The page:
Defense & National Security

Law of the Sea Treaty may be improved, but remains deeply flawed

Law of the Sea Treaty may be improved, but remains deeply flawed

One of President Ronald Reagan’s finest hours was in 1982 when he killed that year’s version of the Law of the Sea Treaty. With the apt acronym LOST, the treaty would have ceded sovereignty and taxing authority over the oceans throughout the world to the United Nations.

Now, the Law of the Sea Treaty is back, supposedly refurbished so well in a 1994 reworking of the agreement that some say Reagan now would support it. The new version is supported by President George H.W. Bush, Reagan’s vice president, and by President George W. Bush, as well as by five Republican secretaries of state: George Shultz and James A. Baker III, who served in that post under Reagan, Henry Kissinger, Colin Powell and Condoleezza Rice.

“Flaws in the treaty regarding deep-seabed mining, which prevented President Ronald Reagan from supporting it, were fixed in 1994,” the five secretaries wrote in the Wall Street Journal on May 30. They added that other problems had been dealt with. Some Senate Republicans already have pledged support: Dick Lugar of Indiana, Lisa Murkowski of Alaska and Olympia Snowe of Maine.

But not so fast. Writing June 5 in the Los Angeles Times, former Reagan Attorney General Edwin Meese III insisted that Reagan would not sign the treaty today because it still poses “a direct threat to American sovereignty.” He added, “President Reagan so strongly opposed the United Nations Convention on the Law of the Sea that he didn’t just not sign the treaty. He very publicly refused to sign it. He also dismissed the State Department staff that helped negotiate it.” Tough guy.

“Reagan would not support it,” Doug Bandow told us; during the LOST debate 30 years ago he helped craft Reagan administration policy as a deputy representative to the Third United Nations Conference on the Law of the Sea, which concluded in 1982. He is now a senior fellow at the libertarian Cato Institute. Seabed mining, in fact, remains a problem in his view, even though changes have made the section “better than it was.”

These seabeds under the world’s oceans—71 percent of the world’s surface—effectively would become U.N. property and the Law of the Sea Treaty would empower a new international bureaucracy, the International Seabed Authority. Only recently was America even granted a permanent seat on the governing council. “But that doesn’t mean anything,” Bandow said, because America easily could be outvoted by 35 other council members.

The authority could tax income and redistribute proceeds from America’s and other developed countries’ production on those seabeds to Third World countries—or, as is so often the case, to Third World despots’ Swiss bank accounts. LOST’s language even says the money could be given to “peoples who have not attained full independence or other self-governing status”—that is, almost anybody.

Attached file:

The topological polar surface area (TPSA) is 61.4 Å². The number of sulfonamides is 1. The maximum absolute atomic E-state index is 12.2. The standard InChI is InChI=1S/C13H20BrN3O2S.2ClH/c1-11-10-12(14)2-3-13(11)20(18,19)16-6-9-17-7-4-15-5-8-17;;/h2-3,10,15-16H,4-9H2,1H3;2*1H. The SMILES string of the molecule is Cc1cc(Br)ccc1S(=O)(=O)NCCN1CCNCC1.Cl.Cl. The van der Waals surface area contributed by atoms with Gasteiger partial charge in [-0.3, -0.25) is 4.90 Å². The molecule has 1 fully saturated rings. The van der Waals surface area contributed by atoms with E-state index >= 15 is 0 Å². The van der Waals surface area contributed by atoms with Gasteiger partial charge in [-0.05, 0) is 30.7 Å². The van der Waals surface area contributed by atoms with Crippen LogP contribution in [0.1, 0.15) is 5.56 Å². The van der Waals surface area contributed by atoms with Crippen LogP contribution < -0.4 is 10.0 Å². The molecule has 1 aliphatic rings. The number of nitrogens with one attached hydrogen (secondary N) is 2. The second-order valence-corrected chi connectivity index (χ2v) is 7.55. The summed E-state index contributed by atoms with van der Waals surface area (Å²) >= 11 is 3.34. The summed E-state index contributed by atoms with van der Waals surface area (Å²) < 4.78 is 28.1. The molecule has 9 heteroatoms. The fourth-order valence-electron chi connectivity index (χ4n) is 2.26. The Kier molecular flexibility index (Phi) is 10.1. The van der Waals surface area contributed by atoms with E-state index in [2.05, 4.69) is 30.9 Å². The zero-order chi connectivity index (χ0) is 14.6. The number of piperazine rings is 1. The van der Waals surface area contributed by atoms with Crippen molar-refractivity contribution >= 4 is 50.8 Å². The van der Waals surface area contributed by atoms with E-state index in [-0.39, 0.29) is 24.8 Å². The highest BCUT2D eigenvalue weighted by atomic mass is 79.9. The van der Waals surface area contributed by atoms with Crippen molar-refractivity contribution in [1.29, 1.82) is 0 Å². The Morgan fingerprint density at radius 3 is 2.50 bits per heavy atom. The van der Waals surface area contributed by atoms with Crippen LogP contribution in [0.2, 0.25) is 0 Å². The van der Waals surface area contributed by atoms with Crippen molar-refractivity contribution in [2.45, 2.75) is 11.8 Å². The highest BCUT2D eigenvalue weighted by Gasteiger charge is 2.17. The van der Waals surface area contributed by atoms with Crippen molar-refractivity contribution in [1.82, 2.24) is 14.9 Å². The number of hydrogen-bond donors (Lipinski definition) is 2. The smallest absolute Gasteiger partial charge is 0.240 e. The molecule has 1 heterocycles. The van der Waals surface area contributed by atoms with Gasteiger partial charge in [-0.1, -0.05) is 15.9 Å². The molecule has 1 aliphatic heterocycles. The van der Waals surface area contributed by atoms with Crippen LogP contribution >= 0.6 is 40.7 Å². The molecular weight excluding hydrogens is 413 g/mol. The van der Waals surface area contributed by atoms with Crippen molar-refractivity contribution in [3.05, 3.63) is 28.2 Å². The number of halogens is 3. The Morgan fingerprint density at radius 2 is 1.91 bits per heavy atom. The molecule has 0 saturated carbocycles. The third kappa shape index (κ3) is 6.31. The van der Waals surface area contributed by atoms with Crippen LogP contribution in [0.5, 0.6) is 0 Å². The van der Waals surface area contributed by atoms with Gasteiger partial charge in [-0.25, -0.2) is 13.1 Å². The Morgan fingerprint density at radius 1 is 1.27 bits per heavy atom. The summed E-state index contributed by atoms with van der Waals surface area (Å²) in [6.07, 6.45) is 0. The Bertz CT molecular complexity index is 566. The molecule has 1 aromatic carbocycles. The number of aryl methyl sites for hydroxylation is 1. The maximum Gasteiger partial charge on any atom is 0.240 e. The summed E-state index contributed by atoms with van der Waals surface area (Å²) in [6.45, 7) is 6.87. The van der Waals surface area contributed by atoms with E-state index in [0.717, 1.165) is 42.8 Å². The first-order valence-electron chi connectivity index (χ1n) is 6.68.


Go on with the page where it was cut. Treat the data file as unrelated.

Supporters cite certainty, China

The U.S. Chamber of Commerce supports LOST, arguing that the treaty “provides certainty in accessing resources in the Arctic and Antarctic and could ultimately enable American businesses to explore the vast natural resources contained in the seabeds in those areas.”

LOST supporters, such as a May 9 editorial in the Christian Science Monitor, also contend that it would help temper Chinese claims to large portions of the South China Sea and other areas. China is one of 162 countries that have signed the treaty. “I am utterly baffled by how they think the Chinese will behave better under the treaty,” Bandow said. “China already said LOST doesn’t apply to the South China Sea. In a real crisis, it won’t matter. These are issues of great power politics.”

Currently, American sea interests are protected by the U.S. Navy, by far the most powerful naval force on earth. Critical shipping lanes such as the Strait of Hormuz or the Strait of Malacca are more likely to be kept open by the U.S. Navy, not by treaty.

Finally, Sen. Jon Kyl (R-Ariz.) proposes a “Madisonian” approach that would retain valuable navigation rights for businesses and the U.S. Navy, but allow Congress to dispense with other provisions that encroached on American autonomy. But, the treaty can’t be split into “good treaty” and “bad treaty.”

Senate 1994 rejection

The treaty was signed by President Bill Clinton in 1994, but he couldn’t muster the two-thirds approval needed in the Senate to make it a binding treaty, and the Senate has not voted on it since. Hearings were held May 23 this year by the Senate Foreign Relations Committee, chaired by Sen. John Kerry, (D-Mass.) He said more hearings are forthcoming. But a vote wouldn’t happen until after the presidential election. At that point, even if Republicans take back control of the Senate, the treaty could be approved by the lame-duck Democratic majority joined by renegade Republicans. So, it’s possible a treaty signed by a Democratic president back in 1994 could be approved by a Democratic Senate repudiated by voters in November.

In short, the Law of the Sea Treaty is still LOST, even if improved. It is not the best path, the only path and certainly not a guaranteed path toward America’s energy self-reliance. In fact, relinquishing even a limited measure of U.S. sovereignty to a worldwide organization could precipitate mischief we can’t begin to imagine.

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